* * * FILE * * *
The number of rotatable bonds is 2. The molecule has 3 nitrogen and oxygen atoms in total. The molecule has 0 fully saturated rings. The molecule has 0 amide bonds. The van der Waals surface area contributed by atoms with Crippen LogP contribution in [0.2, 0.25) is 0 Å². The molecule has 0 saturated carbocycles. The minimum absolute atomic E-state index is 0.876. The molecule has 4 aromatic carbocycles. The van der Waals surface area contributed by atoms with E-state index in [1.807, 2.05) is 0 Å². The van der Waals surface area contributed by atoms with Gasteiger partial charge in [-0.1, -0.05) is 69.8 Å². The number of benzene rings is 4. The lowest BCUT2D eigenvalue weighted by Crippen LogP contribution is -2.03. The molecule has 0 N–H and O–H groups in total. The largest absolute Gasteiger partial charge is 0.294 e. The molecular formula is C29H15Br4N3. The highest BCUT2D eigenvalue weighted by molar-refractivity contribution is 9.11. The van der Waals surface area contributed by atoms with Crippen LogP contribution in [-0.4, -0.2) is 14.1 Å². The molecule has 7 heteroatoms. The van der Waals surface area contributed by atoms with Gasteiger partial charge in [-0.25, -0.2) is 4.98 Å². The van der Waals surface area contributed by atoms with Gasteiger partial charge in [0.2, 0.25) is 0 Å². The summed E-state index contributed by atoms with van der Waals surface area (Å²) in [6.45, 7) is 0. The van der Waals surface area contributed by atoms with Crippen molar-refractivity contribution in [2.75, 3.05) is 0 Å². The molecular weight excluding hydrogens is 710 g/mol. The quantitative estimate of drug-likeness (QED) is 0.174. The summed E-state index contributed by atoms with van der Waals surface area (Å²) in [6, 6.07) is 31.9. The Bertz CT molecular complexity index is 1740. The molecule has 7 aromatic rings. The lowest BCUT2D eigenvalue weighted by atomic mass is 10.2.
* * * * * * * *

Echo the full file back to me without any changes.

The number of rotatable bonds is 2. The molecule has 3 nitrogen and oxygen atoms in total. The molecule has 0 fully saturated rings. The molecule has 0 amide bonds. The van der Waals surface area contributed by atoms with Crippen LogP contribution in [0.2, 0.25) is 0 Å². The molecule has 0 saturated carbocycles. The minimum absolute atomic E-state index is 0.876. The molecule has 4 aromatic carbocycles. The van der Waals surface area contributed by atoms with E-state index in [1.807, 2.05) is 0 Å². The van der Waals surface area contributed by atoms with Gasteiger partial charge in [-0.1, -0.05) is 69.8 Å². The number of benzene rings is 4. The lowest BCUT2D eigenvalue weighted by Crippen LogP contribution is -2.03. The molecule has 0 N–H and O–H groups in total. The largest absolute Gasteiger partial charge is 0.294 e. The molecular formula is C29H15Br4N3. The highest BCUT2D eigenvalue weighted by molar-refractivity contribution is 9.11. The van der Waals surface area contributed by atoms with Crippen LogP contribution in [-0.4, -0.2) is 14.1 Å². The molecule has 7 heteroatoms. The van der Waals surface area contributed by atoms with Gasteiger partial charge in [-0.25, -0.2) is 4.98 Å². The van der Waals surface area contributed by atoms with Gasteiger partial charge in [0.2, 0.25) is 0 Å². The summed E-state index contributed by atoms with van der Waals surface area (Å²) in [6.45, 7) is 0. The van der Waals surface area contributed by atoms with Crippen molar-refractivity contribution in [2.75, 3.05) is 0 Å². The molecular weight excluding hydrogens is 710 g/mol. The quantitative estimate of drug-likeness (QED) is 0.174. The summed E-state index contributed by atoms with van der Waals surface area (Å²) in [6, 6.07) is 31.9. The Bertz CT molecular complexity index is 1740. The molecule has 7 aromatic rings. The lowest BCUT2D eigenvalue weighted by atomic mass is 10.2.